Due to the difficulty employers are facing hiring and retaining employees, many employers have started offering bonuses, such as retention bonuses, to employees. This practice can sometimes lead to unexpected consequences depending on whether the employees receiving the bonus are exempt or non-exempt for purposes of overtime pay laws and whether the bonus is “discretionary” or “nondiscretionary” under the Fair Labor Standards Act (“FLSA”).
Federal law requires all “non-exempt” employees to be paid overtime, or time and one-half their regular rate of pay, for all hours worked over 40 hours in a workweek. In addition, all compensation for hours worked must be included in calculating the non-exempt employee’s regular rate of pay for purposes of determining the amount of overtime owed by the employer.
Exempt employees do not have to be paid overtime. Therefore, the payment of bonuses to exempt employees does not present the same issues as with non-exempt employees.
Whether the overtime pay of a non-exempt employee is impacted due to payment of a bonus depends on whether the bonus is discretionary or non-discretionary under the FLSA.
A bonus is discretionary only if all of the following statutory requirements are met:
- The employer has the sole discretion, until at or near the end of the period that corresponds to the bonus, to determine whether to pay the bonus;
- The employer has the sole discretion, until at or near the end of the period that corresponds to the bonus, to determine the amount of the bonus; and
- The bonus payment is not made according to any prior contract, agreement, or promise causing an employee to expect such payments regularly.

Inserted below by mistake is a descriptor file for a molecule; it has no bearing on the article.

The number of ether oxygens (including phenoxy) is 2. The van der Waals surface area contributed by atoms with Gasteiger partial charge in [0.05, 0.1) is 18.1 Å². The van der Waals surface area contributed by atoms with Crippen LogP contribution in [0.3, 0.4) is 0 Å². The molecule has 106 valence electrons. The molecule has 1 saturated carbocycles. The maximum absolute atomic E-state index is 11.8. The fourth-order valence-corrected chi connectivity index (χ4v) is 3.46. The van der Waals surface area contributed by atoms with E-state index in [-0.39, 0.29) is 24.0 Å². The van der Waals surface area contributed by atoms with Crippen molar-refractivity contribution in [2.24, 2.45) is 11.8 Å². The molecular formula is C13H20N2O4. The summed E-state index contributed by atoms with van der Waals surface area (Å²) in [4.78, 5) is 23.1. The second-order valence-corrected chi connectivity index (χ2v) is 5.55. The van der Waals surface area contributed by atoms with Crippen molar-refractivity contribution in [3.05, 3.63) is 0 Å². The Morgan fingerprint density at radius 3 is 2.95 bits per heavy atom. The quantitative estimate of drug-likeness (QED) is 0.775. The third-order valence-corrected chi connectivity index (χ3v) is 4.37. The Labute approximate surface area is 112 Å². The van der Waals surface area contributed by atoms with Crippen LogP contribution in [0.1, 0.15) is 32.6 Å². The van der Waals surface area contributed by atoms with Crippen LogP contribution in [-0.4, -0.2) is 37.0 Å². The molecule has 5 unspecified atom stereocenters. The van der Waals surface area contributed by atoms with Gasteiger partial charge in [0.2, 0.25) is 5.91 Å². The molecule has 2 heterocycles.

Discretionary bonuses are excludable from the regular rate of pay and do not trigger a requirement to pay additional overtime to the non-exempt employee receiving the discretionary bonus.
A nondiscretionary bonus is a bonus that fails to meet the statutory requirements of a discretionary bonus. Importantly, nondiscretionary bonuses are included in the regular rate of pay, unless they qualify as excludable under another statutory provision.
Because nondiscretionary bonuses are included in the regular rate of pay, they can retroactively raise a non-exempt employee’s regular rate of pay, resulting in additional overtime pay due by the employer. For example, if a non-exempt employee receives a year-end non-discretionary bonus, it must be apportioned back into the workweeks in which it was earned to re-calculate any additional overtime pay that is owed to the employee for the period the bonus covers.
This DOL Fact Sheet explains the criteria for determining whether a bonus is discretionary or nondiscretionary.
Employers are advised to consult with their counsel before issuing bonuses to non-exempt employees in order to determine the impact bonuses could have on their overtime pay obligations to those employees.